“Okay,” Keane said, pulling Willa inside before turning to Sass. “I’m sure you have to go back to work now.”
Sass smiled. “Yes, with you. We’re not done with our morning meeting. We were just getting to the why you’ve been ignoring phone calls, texts, and emails, but I’m guessing the reason just showed up.”
Keane pointed down the hall. “I’ll be there in a minute.”
“Oh, don’t postpone a meeting for my sake,” Willa said hurriedly. “You’re busy. I’m just going to go—”
Keane grabbed her hand. “Wait. It’ll only take me a minute to kill Sass—”
“If I had a dime for every time he said that,” Sass quipped.
Keane didn’t take his eyes off Willa. “Please?” he added quietly and was relieved when she nodded. He then turned to Sass. She was still smiling at him, the kind of smile that said she was getting a lot of mileage out of this. Reluctantly letting go of Willa, he nodded at Sass to follow him.
“Don’t start,” he warned as they moved down the hall, hopefully out of hearing range. “I know damn well that if it’d been an emergency, you’d have let me know. You were snooping just now because I’m never late. I don’t pay you to snoop, Sass, so get your ass to work.”
She kept grinning.
“Don’t pay you to grin at me either.”
“Well, honestly,” a woman said. “That’s no way to talk to the people you care about.”
Keane glanced over into what would eventually be the dining room but at the moment was a blueprint room. Meaning there were several pairs of sawhorses set up with large planks of plywood as makeshift tables. Covering these tables were the blueprints of the building.
The woman was standing amongst the sawhorses, glaring at him.
He blew out a sigh. “Mom, it’s called sarcasm. That’s how we show we care.”
“Well, it’s hurtful,” she said. “I taught you better than that.”
No, actually, what she’d taught him was to show no feelings at all. He looked at Sass, who’d clearly let his mom in.
Sass smiled. “Meet the emergency.”
Keane turned back to his mom. She’d not stopped by any of his jobs for a long time, and in fact, they’d talked just last month, so . . . “What’s wrong?”
His mom straightened and came toward him. If she noticed his bare feet or the fact that he was still carrying a cat carrier because Sass hadn’t taken it from him, she gave no indication.
“I wanted to tell you that we’re all done with the rental,” she said. “Which I assume you know because you deposited money into our account. We don’t want money from you, Keane. That wasn’t part of the deal.”
His parents had both retired two years ago. And because they’d assumed they were the smartest people they knew, they refused his advice for years regarding getting a financial planner. So when they’d invested their funds with a “friend who knows what he’s doing” and that friend took off with all their money, they hadn’t wanted to admit it.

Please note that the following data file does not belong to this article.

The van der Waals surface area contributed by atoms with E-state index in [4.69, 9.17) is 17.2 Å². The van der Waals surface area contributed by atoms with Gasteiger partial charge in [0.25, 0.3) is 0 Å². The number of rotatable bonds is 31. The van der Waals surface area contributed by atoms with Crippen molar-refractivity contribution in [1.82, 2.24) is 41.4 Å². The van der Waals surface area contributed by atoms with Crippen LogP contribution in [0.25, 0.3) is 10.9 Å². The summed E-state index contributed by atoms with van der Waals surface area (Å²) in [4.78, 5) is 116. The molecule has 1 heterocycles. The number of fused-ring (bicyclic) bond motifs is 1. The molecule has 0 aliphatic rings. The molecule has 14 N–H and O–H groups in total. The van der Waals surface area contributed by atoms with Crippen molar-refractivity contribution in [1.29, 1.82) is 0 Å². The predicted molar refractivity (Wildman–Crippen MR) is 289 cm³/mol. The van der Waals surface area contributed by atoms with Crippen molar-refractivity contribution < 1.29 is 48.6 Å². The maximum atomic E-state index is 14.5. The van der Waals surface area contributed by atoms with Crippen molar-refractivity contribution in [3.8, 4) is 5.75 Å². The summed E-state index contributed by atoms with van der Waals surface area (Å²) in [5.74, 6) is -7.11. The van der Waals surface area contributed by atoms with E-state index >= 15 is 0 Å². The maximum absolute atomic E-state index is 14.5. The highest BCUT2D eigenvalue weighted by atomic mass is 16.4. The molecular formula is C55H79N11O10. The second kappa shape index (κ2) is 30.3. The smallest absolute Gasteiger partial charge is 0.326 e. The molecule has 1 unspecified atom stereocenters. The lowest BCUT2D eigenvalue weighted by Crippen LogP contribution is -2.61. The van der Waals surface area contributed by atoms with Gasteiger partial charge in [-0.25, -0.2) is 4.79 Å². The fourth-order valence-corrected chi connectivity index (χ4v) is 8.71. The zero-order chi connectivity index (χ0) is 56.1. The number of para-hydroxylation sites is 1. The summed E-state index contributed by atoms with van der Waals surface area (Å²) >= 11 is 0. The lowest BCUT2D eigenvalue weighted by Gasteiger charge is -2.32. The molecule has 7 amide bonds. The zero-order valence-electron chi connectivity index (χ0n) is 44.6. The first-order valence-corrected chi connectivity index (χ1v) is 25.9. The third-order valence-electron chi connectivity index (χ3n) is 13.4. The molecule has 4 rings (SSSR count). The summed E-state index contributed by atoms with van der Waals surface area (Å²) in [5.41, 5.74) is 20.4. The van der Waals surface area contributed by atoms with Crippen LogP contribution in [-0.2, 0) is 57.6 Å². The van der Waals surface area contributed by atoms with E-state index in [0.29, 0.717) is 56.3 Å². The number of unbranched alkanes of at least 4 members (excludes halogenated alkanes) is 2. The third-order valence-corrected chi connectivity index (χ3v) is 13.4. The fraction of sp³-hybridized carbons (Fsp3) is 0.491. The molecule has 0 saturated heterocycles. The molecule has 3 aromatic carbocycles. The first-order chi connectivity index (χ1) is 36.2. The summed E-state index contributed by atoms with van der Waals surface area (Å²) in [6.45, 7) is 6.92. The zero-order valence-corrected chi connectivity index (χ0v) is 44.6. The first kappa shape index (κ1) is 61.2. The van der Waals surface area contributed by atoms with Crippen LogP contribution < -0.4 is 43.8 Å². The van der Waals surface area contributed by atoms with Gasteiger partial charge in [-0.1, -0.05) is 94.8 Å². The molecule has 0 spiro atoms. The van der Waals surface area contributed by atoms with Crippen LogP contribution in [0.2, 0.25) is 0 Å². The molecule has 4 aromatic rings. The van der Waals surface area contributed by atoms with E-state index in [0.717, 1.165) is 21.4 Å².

In fact, Keane had only found all this out when he’d inadvertently learned from a mutual acquaintance that they’d gotten an eviction notice. They’d finally admitted that they were broke and because of that might soon be homeless, but they still refused to take money from him.
So he’d been forced to let them “work” for him instead. He’d put them up in an apartment building he owned in South Beach. In return they insisted on helping him renovate the place in lieu of paying rent. Just until they got on their feet.
It’d been a serious pain in his ass because he and his mom had butted heads on every single renovation the building had required.
But at least they weren’t in the streets. “You could have just called me,” he said.
His mother nodded. “I did. Your admin said you weren’t taking calls and suggested I stop by.”
Sass slid him a . . . well, sassy look. He returned the volley with a “you’re fired” look but she just smiled at him serenely.
She knew as well as he did that she was the glue. His glue. It would be comforting if he didn’t want to strangle her more than half the time.
“Anyway . . .” His mother made a big show of holding out a set of keys. “Wanted to give these back to you.”
He didn’t take them. “Mom, you can stay there. You don’t have to go.”
“But we’re done with the work.”
“Stay there,” he repeated. He didn’t want them out on the streets. He didn’t want to have to worry about them. “It’s no big deal.”
“No big deal?” she asked, looking as if he’d just suggested she murdered kittens for a living. “You giving us a handout is no big deal? Well, I’m glad to know we mean so little to you then.”
“You know that’s not what I meant.”
“I’ll have you know we have plenty of other options,” she said stiffly. “Your sisters, for one. Janine wants us in her house with her. With her child, so that we could be a part of their lives. Rachel would have us as well.”
Okay, so he stood corrected. She absolutely could make this more difficult. And he knew firsthand that his sisters were just making noise with the offer to host them. Janine’s husband would probably run for the hills if that happened. James was a decent enough guy but he was smart enough to have hard limits, and living with the elder Winterses was definitely a hard limit.
“By all means,” Keane said. “If that’s what would make you happy. But the offer to stay in my apartment building stands.”
Her lips tightened.
And because he wasn’t a complete asshole, he sighed. “Listen, I really could use someone to manage the place, to keep up with the building and the renters’ needs.”
She stared at him for a beat, clearly torn between choking on her own pride or calling his bluff calling hers. Finally she snatched the keys back from his held-out palm and shoved them in her pocket.
“We’ll keep a careful accounting of our work, crediting it back for rent,” she said.
“Mom, I trust you.”
“Expect monthly reports,” she said.
The equivalent of a hug and kiss and an “I love you, son.”